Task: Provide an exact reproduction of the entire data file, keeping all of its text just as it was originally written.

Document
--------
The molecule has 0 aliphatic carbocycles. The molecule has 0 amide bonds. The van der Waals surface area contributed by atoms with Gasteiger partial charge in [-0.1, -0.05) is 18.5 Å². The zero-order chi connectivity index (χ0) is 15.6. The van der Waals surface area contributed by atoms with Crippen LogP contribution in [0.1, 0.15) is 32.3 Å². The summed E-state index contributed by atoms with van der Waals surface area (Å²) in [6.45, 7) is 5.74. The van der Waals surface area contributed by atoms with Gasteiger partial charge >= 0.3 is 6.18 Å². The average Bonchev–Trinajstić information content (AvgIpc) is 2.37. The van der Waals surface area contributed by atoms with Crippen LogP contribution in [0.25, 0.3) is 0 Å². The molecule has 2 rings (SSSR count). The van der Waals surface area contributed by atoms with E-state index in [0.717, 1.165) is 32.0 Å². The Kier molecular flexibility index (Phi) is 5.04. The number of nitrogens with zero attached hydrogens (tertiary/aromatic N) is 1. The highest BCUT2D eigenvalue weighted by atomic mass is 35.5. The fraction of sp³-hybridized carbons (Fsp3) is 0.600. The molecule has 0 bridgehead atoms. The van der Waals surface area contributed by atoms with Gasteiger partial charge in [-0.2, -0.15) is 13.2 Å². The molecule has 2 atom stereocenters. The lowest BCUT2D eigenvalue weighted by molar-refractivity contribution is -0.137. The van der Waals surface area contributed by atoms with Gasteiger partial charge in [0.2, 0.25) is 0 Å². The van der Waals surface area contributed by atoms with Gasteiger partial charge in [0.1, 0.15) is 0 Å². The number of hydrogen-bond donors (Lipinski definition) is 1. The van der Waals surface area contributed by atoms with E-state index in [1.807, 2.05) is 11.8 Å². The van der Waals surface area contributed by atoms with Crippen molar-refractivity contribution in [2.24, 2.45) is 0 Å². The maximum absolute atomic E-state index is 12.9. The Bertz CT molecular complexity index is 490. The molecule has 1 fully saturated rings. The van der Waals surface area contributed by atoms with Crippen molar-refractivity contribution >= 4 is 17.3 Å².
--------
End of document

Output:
The molecule has 0 aliphatic carbocycles. The molecule has 0 amide bonds. The van der Waals surface area contributed by atoms with Gasteiger partial charge in [-0.1, -0.05) is 18.5 Å². The zero-order chi connectivity index (χ0) is 15.6. The van der Waals surface area contributed by atoms with Crippen LogP contribution in [0.1, 0.15) is 32.3 Å². The summed E-state index contributed by atoms with van der Waals surface area (Å²) in [6.45, 7) is 5.74. The van der Waals surface area contributed by atoms with Gasteiger partial charge >= 0.3 is 6.18 Å². The average Bonchev–Trinajstić information content (AvgIpc) is 2.37. The van der Waals surface area contributed by atoms with Crippen LogP contribution in [0.25, 0.3) is 0 Å². The molecule has 2 rings (SSSR count). The van der Waals surface area contributed by atoms with E-state index in [0.717, 1.165) is 32.0 Å². The Kier molecular flexibility index (Phi) is 5.04. The number of nitrogens with zero attached hydrogens (tertiary/aromatic N) is 1. The highest BCUT2D eigenvalue weighted by atomic mass is 35.5. The fraction of sp³-hybridized carbons (Fsp3) is 0.600. The molecule has 0 bridgehead atoms. The van der Waals surface area contributed by atoms with Gasteiger partial charge in [-0.2, -0.15) is 13.2 Å². The molecule has 2 atom stereocenters. The lowest BCUT2D eigenvalue weighted by molar-refractivity contribution is -0.137. The van der Waals surface area contributed by atoms with Gasteiger partial charge in [0.2, 0.25) is 0 Å². The van der Waals surface area contributed by atoms with Gasteiger partial charge in [0.1, 0.15) is 0 Å². The number of hydrogen-bond donors (Lipinski definition) is 1. The van der Waals surface area contributed by atoms with E-state index in [1.807, 2.05) is 11.8 Å². The van der Waals surface area contributed by atoms with Crippen molar-refractivity contribution in [2.24, 2.45) is 0 Å². The maximum absolute atomic E-state index is 12.9. The Bertz CT molecular complexity index is 490. The molecule has 1 fully saturated rings. The van der Waals surface area contributed by atoms with Crippen molar-refractivity contribution >= 4 is 17.3 Å².